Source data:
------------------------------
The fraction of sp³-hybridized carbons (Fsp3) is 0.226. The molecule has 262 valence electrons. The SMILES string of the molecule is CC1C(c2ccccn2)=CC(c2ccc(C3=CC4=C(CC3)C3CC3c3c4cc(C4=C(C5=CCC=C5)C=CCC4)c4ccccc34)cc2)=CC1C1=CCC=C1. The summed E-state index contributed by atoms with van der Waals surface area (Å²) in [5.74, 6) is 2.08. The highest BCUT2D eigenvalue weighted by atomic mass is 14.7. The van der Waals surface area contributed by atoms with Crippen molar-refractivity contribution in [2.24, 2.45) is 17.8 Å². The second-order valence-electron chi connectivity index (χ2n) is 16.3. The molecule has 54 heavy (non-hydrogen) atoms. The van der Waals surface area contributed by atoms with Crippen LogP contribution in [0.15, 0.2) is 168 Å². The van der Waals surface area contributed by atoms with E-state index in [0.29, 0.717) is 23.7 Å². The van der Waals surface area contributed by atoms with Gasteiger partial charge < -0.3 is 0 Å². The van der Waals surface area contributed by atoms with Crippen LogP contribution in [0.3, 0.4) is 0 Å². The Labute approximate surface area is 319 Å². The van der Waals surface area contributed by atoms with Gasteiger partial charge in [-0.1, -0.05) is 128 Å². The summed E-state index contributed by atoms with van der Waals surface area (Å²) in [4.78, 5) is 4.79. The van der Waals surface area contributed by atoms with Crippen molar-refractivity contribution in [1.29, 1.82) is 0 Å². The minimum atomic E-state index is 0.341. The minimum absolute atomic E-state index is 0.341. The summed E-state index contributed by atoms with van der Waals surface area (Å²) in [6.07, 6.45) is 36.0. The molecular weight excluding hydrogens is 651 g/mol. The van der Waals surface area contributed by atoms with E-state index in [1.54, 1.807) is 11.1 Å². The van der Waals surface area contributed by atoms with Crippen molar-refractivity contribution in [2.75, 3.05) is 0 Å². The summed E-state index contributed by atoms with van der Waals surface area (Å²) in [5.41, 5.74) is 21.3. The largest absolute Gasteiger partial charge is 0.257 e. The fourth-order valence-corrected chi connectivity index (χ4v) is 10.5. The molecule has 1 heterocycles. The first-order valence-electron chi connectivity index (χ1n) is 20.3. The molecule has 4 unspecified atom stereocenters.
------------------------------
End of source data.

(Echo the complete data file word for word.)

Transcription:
The fraction of sp³-hybridized carbons (Fsp3) is 0.226. The molecule has 262 valence electrons. The SMILES string of the molecule is CC1C(c2ccccn2)=CC(c2ccc(C3=CC4=C(CC3)C3CC3c3c4cc(C4=C(C5=CCC=C5)C=CCC4)c4ccccc34)cc2)=CC1C1=CCC=C1. The summed E-state index contributed by atoms with van der Waals surface area (Å²) in [5.74, 6) is 2.08. The highest BCUT2D eigenvalue weighted by atomic mass is 14.7. The van der Waals surface area contributed by atoms with Crippen molar-refractivity contribution in [2.24, 2.45) is 17.8 Å². The second-order valence-electron chi connectivity index (χ2n) is 16.3. The molecule has 54 heavy (non-hydrogen) atoms. The van der Waals surface area contributed by atoms with Crippen LogP contribution in [0.15, 0.2) is 168 Å². The van der Waals surface area contributed by atoms with E-state index in [0.29, 0.717) is 23.7 Å². The van der Waals surface area contributed by atoms with Gasteiger partial charge < -0.3 is 0 Å². The van der Waals surface area contributed by atoms with Crippen LogP contribution in [0.3, 0.4) is 0 Å². The Labute approximate surface area is 319 Å². The van der Waals surface area contributed by atoms with Gasteiger partial charge in [-0.1, -0.05) is 128 Å². The summed E-state index contributed by atoms with van der Waals surface area (Å²) in [4.78, 5) is 4.79. The van der Waals surface area contributed by atoms with Crippen molar-refractivity contribution in [1.29, 1.82) is 0 Å². The minimum atomic E-state index is 0.341. The minimum absolute atomic E-state index is 0.341. The summed E-state index contributed by atoms with van der Waals surface area (Å²) in [6.07, 6.45) is 36.0. The molecular weight excluding hydrogens is 651 g/mol. The van der Waals surface area contributed by atoms with E-state index in [1.54, 1.807) is 11.1 Å². The van der Waals surface area contributed by atoms with Crippen molar-refractivity contribution in [2.75, 3.05) is 0 Å². The summed E-state index contributed by atoms with van der Waals surface area (Å²) in [5.41, 5.74) is 21.3. The largest absolute Gasteiger partial charge is 0.257 e. The fourth-order valence-corrected chi connectivity index (χ4v) is 10.5. The molecule has 1 heterocycles. The first-order valence-electron chi connectivity index (χ1n) is 20.3. The molecule has 4 unspecified atom stereocenters.